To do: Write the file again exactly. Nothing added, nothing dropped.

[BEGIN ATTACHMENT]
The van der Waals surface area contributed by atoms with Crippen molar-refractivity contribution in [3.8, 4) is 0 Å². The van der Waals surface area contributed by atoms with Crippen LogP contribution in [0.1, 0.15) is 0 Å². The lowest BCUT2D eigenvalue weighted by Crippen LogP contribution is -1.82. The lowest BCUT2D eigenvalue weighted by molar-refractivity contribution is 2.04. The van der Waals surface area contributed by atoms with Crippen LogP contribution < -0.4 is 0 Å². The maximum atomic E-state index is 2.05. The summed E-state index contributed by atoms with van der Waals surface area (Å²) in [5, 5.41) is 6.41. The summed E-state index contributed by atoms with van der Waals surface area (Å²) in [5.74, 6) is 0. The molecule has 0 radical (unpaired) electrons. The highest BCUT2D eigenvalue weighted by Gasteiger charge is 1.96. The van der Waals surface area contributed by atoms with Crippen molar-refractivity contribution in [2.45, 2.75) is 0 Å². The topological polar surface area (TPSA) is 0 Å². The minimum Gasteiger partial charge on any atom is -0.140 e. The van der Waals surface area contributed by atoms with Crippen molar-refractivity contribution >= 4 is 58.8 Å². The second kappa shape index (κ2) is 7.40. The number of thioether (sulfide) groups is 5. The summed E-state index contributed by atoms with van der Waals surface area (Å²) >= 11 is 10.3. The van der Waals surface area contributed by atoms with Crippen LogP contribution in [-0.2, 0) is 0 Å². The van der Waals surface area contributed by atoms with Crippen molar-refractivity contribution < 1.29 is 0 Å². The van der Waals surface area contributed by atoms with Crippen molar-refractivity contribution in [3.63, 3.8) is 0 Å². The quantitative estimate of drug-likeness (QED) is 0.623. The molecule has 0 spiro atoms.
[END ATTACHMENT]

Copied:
The van der Waals surface area contributed by atoms with Crippen molar-refractivity contribution in [3.8, 4) is 0 Å². The van der Waals surface area contributed by atoms with Crippen LogP contribution in [0.1, 0.15) is 0 Å². The lowest BCUT2D eigenvalue weighted by Crippen LogP contribution is -1.82. The lowest BCUT2D eigenvalue weighted by molar-refractivity contribution is 2.04. The van der Waals surface area contributed by atoms with Crippen LogP contribution < -0.4 is 0 Å². The maximum atomic E-state index is 2.05. The summed E-state index contributed by atoms with van der Waals surface area (Å²) in [5, 5.41) is 6.41. The summed E-state index contributed by atoms with van der Waals surface area (Å²) in [5.74, 6) is 0. The molecule has 0 radical (unpaired) electrons. The highest BCUT2D eigenvalue weighted by Gasteiger charge is 1.96. The van der Waals surface area contributed by atoms with Crippen molar-refractivity contribution in [2.45, 2.75) is 0 Å². The topological polar surface area (TPSA) is 0 Å². The minimum Gasteiger partial charge on any atom is -0.140 e. The van der Waals surface area contributed by atoms with Crippen molar-refractivity contribution >= 4 is 58.8 Å². The second kappa shape index (κ2) is 7.40. The number of thioether (sulfide) groups is 5. The summed E-state index contributed by atoms with van der Waals surface area (Å²) >= 11 is 10.3. The van der Waals surface area contributed by atoms with Crippen LogP contribution in [-0.2, 0) is 0 Å². The van der Waals surface area contributed by atoms with Crippen molar-refractivity contribution < 1.29 is 0 Å². The van der Waals surface area contributed by atoms with Crippen molar-refractivity contribution in [3.63, 3.8) is 0 Å². The quantitative estimate of drug-likeness (QED) is 0.623. The molecule has 0 spiro atoms.